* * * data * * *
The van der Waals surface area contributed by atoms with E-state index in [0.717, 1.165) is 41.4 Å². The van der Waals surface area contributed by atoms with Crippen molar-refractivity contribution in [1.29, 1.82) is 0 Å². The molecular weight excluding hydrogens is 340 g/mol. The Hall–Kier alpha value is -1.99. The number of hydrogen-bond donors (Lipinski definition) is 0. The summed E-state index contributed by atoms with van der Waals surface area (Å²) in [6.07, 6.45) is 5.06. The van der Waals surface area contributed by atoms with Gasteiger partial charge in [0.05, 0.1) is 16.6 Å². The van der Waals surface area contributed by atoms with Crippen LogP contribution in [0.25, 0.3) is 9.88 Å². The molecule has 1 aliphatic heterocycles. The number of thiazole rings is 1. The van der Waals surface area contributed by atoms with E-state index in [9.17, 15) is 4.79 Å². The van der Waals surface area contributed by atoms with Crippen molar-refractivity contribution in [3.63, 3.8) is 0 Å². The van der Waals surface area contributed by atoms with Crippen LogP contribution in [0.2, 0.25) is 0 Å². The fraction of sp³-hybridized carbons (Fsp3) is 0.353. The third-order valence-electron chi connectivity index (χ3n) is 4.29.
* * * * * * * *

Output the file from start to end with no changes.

The van der Waals surface area contributed by atoms with E-state index in [0.717, 1.165) is 41.4 Å². The van der Waals surface area contributed by atoms with Crippen molar-refractivity contribution in [1.29, 1.82) is 0 Å². The molecular weight excluding hydrogens is 340 g/mol. The Hall–Kier alpha value is -1.99. The number of hydrogen-bond donors (Lipinski definition) is 0. The summed E-state index contributed by atoms with van der Waals surface area (Å²) in [6.07, 6.45) is 5.06. The van der Waals surface area contributed by atoms with Gasteiger partial charge in [0.05, 0.1) is 16.6 Å². The van der Waals surface area contributed by atoms with Crippen LogP contribution in [0.25, 0.3) is 9.88 Å². The molecule has 1 aliphatic heterocycles. The number of thiazole rings is 1. The van der Waals surface area contributed by atoms with E-state index in [9.17, 15) is 4.79 Å². The van der Waals surface area contributed by atoms with Crippen molar-refractivity contribution in [3.63, 3.8) is 0 Å². The van der Waals surface area contributed by atoms with Crippen LogP contribution in [0.2, 0.25) is 0 Å². The fraction of sp³-hybridized carbons (Fsp3) is 0.353. The third-order valence-electron chi connectivity index (χ3n) is 4.29.